In the middle of the night,
when my brother would howl in fits of laughter
I would carry a candle into his room.
His eyes lay dead
his mouth curled open, pink and red.
Some nights, his face would melt and his hair turned gray.
In the mornings, I would ask my mother,
"At that hour of night, what does he see?"
She resigned my worry, "He is eating cake on the moon, my dear."
Each evening, I followed his fit,
holding a beam over his head.
His laughter frozen, his tongue long and loose.
Every night, his sheets were damp,
his hand held still.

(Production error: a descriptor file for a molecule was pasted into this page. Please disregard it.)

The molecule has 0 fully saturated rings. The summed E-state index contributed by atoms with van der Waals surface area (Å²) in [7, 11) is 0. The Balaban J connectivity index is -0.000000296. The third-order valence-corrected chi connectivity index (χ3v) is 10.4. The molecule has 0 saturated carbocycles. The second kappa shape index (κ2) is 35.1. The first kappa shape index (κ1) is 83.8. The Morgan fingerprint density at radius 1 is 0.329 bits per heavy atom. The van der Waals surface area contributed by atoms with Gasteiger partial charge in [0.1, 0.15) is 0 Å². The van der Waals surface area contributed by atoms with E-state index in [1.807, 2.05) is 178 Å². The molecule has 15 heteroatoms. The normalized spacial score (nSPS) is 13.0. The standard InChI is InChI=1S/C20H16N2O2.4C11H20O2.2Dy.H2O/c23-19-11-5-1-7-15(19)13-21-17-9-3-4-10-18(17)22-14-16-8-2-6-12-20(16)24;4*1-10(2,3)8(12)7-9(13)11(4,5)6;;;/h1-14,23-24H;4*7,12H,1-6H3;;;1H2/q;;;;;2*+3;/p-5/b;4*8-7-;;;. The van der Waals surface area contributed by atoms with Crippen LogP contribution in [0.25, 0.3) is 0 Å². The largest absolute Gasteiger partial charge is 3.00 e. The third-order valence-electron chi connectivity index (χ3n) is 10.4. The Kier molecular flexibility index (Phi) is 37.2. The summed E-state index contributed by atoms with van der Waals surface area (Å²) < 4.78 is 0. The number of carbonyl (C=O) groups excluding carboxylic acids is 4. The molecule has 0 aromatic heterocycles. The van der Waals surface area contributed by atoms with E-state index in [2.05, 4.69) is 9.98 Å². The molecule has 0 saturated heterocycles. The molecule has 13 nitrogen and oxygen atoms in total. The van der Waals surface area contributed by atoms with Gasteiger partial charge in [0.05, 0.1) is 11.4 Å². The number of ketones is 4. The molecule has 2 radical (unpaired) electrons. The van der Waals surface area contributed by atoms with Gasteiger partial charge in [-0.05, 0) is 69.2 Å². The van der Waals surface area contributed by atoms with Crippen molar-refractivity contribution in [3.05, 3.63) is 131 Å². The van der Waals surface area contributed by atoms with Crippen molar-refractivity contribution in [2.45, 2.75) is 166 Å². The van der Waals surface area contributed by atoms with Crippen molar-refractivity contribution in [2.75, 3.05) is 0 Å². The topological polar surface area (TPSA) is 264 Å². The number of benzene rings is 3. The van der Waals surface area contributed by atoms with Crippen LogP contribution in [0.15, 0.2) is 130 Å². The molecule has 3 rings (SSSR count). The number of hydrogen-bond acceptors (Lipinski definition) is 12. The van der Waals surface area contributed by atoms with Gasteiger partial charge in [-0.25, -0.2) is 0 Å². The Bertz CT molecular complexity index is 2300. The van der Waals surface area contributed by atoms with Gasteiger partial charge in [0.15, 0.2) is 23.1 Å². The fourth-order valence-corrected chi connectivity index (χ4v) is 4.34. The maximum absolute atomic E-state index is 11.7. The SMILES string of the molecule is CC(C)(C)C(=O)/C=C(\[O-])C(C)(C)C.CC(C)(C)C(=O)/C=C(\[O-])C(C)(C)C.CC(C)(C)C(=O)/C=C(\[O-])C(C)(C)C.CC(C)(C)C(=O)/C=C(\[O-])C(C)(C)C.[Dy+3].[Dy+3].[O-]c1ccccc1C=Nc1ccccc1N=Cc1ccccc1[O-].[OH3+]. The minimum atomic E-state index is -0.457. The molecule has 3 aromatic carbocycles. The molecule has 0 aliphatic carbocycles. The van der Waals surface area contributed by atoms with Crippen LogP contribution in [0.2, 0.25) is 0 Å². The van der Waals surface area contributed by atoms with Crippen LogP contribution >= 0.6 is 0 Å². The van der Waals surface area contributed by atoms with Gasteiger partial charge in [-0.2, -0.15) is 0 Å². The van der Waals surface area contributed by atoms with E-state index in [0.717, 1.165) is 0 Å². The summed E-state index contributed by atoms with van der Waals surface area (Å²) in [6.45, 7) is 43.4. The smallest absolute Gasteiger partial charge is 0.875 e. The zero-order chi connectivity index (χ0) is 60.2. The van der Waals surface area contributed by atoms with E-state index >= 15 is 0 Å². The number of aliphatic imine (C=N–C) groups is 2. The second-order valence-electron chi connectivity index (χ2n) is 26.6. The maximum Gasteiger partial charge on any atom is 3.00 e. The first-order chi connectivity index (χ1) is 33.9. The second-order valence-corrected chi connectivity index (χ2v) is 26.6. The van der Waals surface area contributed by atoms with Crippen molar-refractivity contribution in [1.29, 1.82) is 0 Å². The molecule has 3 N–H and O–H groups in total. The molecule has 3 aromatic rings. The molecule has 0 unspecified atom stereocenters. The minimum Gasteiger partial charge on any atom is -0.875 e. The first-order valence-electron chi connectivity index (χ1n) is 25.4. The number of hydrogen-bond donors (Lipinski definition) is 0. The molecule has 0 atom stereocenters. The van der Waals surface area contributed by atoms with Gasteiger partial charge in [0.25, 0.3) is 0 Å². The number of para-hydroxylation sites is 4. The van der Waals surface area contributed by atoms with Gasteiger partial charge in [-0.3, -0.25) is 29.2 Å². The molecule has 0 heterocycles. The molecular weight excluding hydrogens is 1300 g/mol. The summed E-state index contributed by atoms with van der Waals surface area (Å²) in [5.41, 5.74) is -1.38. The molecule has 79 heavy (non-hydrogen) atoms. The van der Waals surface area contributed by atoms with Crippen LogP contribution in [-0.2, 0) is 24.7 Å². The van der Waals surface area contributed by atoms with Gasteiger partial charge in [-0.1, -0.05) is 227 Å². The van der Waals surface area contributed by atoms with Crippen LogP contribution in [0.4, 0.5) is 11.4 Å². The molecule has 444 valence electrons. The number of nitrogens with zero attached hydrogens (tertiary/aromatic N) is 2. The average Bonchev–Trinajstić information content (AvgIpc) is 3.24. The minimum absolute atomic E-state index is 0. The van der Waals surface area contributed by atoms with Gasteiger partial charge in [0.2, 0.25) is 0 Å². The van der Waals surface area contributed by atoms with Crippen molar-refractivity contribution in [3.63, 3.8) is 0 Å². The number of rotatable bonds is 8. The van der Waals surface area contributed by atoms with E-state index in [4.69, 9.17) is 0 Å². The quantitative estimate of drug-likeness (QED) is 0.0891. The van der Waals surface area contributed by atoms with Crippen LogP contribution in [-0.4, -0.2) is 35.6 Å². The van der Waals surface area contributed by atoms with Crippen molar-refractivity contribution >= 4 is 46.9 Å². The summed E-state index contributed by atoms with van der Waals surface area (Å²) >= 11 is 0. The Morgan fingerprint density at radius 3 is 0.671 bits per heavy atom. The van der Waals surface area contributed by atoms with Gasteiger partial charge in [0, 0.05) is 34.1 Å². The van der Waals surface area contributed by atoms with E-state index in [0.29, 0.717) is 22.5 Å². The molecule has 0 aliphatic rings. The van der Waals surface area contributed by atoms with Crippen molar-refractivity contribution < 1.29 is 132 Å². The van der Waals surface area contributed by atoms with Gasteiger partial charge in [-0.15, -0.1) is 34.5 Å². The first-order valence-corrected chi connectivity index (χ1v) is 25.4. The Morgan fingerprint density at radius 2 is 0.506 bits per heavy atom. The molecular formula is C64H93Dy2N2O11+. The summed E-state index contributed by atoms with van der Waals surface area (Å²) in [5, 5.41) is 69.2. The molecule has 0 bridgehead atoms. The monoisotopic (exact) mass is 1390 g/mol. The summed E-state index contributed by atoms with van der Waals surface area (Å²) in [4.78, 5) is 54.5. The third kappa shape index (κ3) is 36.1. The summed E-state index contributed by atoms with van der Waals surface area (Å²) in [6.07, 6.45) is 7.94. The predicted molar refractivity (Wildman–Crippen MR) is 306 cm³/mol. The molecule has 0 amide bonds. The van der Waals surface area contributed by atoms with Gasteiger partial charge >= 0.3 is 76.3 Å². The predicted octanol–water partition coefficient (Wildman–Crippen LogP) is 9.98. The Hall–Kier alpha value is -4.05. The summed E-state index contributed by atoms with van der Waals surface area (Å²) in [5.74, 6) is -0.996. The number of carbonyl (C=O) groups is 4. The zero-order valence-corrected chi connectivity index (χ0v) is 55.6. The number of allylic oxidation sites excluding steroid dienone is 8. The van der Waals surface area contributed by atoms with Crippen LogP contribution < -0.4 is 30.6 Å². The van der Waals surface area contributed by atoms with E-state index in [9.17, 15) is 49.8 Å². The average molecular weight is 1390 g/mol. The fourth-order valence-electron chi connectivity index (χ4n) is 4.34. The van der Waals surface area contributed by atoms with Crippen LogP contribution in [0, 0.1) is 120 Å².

In my ears, his titter turned to a hollowed scream.
On the sixth night, his skin covered in miry film
his room, a bulk of heathered mist.
What would I see if I stayed through the night?
At his feet, I slipped into sleep
My eyes glued shut,
my mouth began a howl in laughter.
From the corner, something came
I could hear my brother, still,
his weeping laughter.
In the morning
patches of skin had fallen from my feet,
teeth and hair were scattered around his room.
My mother asked why I stayed in his bed.
"He was lonely Mother,
so he took me to the moon."